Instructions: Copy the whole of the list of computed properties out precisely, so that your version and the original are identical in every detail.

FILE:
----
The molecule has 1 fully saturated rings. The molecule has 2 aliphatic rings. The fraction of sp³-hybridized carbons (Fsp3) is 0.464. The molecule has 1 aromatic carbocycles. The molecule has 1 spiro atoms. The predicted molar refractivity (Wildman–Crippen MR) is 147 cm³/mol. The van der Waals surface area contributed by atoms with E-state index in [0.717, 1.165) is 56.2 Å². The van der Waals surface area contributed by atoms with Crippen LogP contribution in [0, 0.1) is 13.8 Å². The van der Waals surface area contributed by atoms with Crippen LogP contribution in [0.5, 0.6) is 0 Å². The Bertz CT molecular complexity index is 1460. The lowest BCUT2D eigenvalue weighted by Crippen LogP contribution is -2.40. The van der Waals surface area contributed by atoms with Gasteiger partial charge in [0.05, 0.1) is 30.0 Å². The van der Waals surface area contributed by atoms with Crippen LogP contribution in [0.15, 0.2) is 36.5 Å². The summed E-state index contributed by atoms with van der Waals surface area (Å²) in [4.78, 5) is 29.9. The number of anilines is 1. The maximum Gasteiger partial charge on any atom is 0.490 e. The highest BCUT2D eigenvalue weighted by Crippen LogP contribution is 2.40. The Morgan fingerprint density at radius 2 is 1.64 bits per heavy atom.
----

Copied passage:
The molecule has 1 fully saturated rings. The molecule has 2 aliphatic rings. The fraction of sp³-hybridized carbons (Fsp3) is 0.464. The molecule has 1 aromatic carbocycles. The molecule has 1 spiro atoms. The predicted molar refractivity (Wildman–Crippen MR) is 147 cm³/mol. The van der Waals surface area contributed by atoms with E-state index in [0.717, 1.165) is 56.2 Å². The van der Waals surface area contributed by atoms with Crippen LogP contribution in [0, 0.1) is 13.8 Å². The van der Waals surface area contributed by atoms with Crippen LogP contribution in [0.5, 0.6) is 0 Å². The Bertz CT molecular complexity index is 1460. The lowest BCUT2D eigenvalue weighted by Crippen LogP contribution is -2.40. The van der Waals surface area contributed by atoms with Gasteiger partial charge in [0.05, 0.1) is 30.0 Å². The van der Waals surface area contributed by atoms with Crippen LogP contribution in [0.15, 0.2) is 36.5 Å². The summed E-state index contributed by atoms with van der Waals surface area (Å²) in [4.78, 5) is 29.9. The number of anilines is 1. The maximum Gasteiger partial charge on any atom is 0.490 e. The highest BCUT2D eigenvalue weighted by Crippen LogP contribution is 2.40. The Morgan fingerprint density at radius 2 is 1.64 bits per heavy atom.